Stories from middle America

sea change mpls

[Minneapolis Star-Tribune]

Jessica and I had the chance to dine at Sea Change last weekend. It’s a seafood (surprise) restaurant located in the Guthrie Theater at the Mill District in Minneapolis on the Mississippi River. I’m sure your first thought is of the somewhat ridiculous idea of seafood in the Midwest. Sure, we’ll never have the quality of items one can find in Seattle, or Boston, but it’s pretty amazing what can be done with flash freezing and fresh food transportation these days.

Food & Wiine

[Photo © Marcus Nilsson]

The chefs at Sea Change are pulling it off though, with some inventive and delicious dishes put forth by the current chef de cuisine, Jamie Malone (who is a 2013 Food & Wine Best New Chef).

FWCover

Sea Change focuses on using sustainable seafood for its menu, which was created by 2009 James Beard award winner Tim McKee. As the restaurant is located in the Guthrie, it stands to reason that the acoustics would be well done, and that’s definitely the case. While there was no shortage of ambient noise, Jessica and I had no problem talking and hearing each other at a normal volume. I personally can’t stand a place where you have to shout across the table just to to hear your dining partner.

We decided, after ordering drinks, to just sample several sharing plates together. Jessica had the Spring Herb Salad and I had what is known as the “Romaine” (which is essentially a caesar) to open. We moved on to the shrimp cocktail, which on the surface, sounds boring, but the presentation and flavor was excellent, if a little underwhelming. As the menu lists habañero cocktail sauce, we were pretty excited, but being one half New Mexican and the other half converted, it wasn’t nearly as spicy as we had hoped. The shrimp itself was a perfect texture and bite (unlike e shrimp cocktail we had recently at a local seafood joint).

20130612-103629.jpg

[courtesy Foodspotting]

Next up was the oysters Rockefeller and biscuits with beer jam. Sounds intriguing, I know. The oysters were ok–I think I just prefer them raw–but the beer jam? I would eat that on anything. It was all I could do to not just drink it out of the hermetic jar it was served in. More of a honey consistency than actual jam, with a sweet beer flavor, it needs to be jarred and sold over the counter immediately.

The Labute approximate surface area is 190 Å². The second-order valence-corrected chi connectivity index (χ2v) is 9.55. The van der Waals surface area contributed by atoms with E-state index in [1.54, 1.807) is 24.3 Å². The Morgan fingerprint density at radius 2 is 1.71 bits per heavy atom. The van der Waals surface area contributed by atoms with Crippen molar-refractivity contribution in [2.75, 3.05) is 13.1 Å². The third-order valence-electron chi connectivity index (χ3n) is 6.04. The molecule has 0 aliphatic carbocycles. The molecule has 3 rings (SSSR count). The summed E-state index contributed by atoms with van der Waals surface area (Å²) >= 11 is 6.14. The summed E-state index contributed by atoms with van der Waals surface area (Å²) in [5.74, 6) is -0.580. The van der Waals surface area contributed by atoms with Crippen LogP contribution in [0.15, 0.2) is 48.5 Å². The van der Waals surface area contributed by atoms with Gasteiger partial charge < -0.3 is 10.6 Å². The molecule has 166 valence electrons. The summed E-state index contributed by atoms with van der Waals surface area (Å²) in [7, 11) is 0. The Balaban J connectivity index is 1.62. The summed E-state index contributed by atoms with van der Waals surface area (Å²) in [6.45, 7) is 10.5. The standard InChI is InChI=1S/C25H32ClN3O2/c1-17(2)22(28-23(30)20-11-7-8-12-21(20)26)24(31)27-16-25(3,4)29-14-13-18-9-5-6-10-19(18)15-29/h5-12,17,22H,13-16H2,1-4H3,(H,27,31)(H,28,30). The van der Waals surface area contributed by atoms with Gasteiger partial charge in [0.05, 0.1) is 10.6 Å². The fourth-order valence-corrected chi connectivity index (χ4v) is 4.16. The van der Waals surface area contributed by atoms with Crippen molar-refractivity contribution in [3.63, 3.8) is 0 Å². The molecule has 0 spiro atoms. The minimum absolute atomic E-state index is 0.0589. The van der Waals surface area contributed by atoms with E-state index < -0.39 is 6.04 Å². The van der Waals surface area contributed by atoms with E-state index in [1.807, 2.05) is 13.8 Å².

The main course of sorts for us was the grilled octopus with salsa verde and Spanish peppers. Since we’d had a similar dish at Bottega Louie in Los Angeles last year, we wanted to try it again at a different place. The dish isn’t exactly grilled, but only finished there after slow cooking. The consistency and taste were incredible.

octopi

 

[courtesy Foodspotting]

I’d have more images, but I still can’t bring myself to be that guy photographing dishes with my iPhone, so you’ll just have to trust me (as you can see from above, cell photos can tend to turn out lousy).

Overall, Sea Change is a fun, affordable and delicious place to stop by if you’re ever in Minneapolis. The service was nearly perfect, great ambiance, and the quality of the seafood is impressive, especially for a landlocked city.

That’s bacon, ramps, and tomato.

ingredients

It’s summertime (pretty much) and there’s nothing I love more than a BLT when it’s so nice outside. Especially once the tomatoes start to come in and you can pick them right out of your backyard.

bacon

We’re not quite there yet, but the high season for ramps just passed. I’m sure many of you have no idea what I’m talking about, as they’re not usually easy to get your hands on.

Ramps are also known as wild leeks or spring onions. They typically grow in wild, woodland areas, and are harvested from late winter to early spring. I had some picked up for me at Whole Foods, and they’re absolutely amazing.

ramps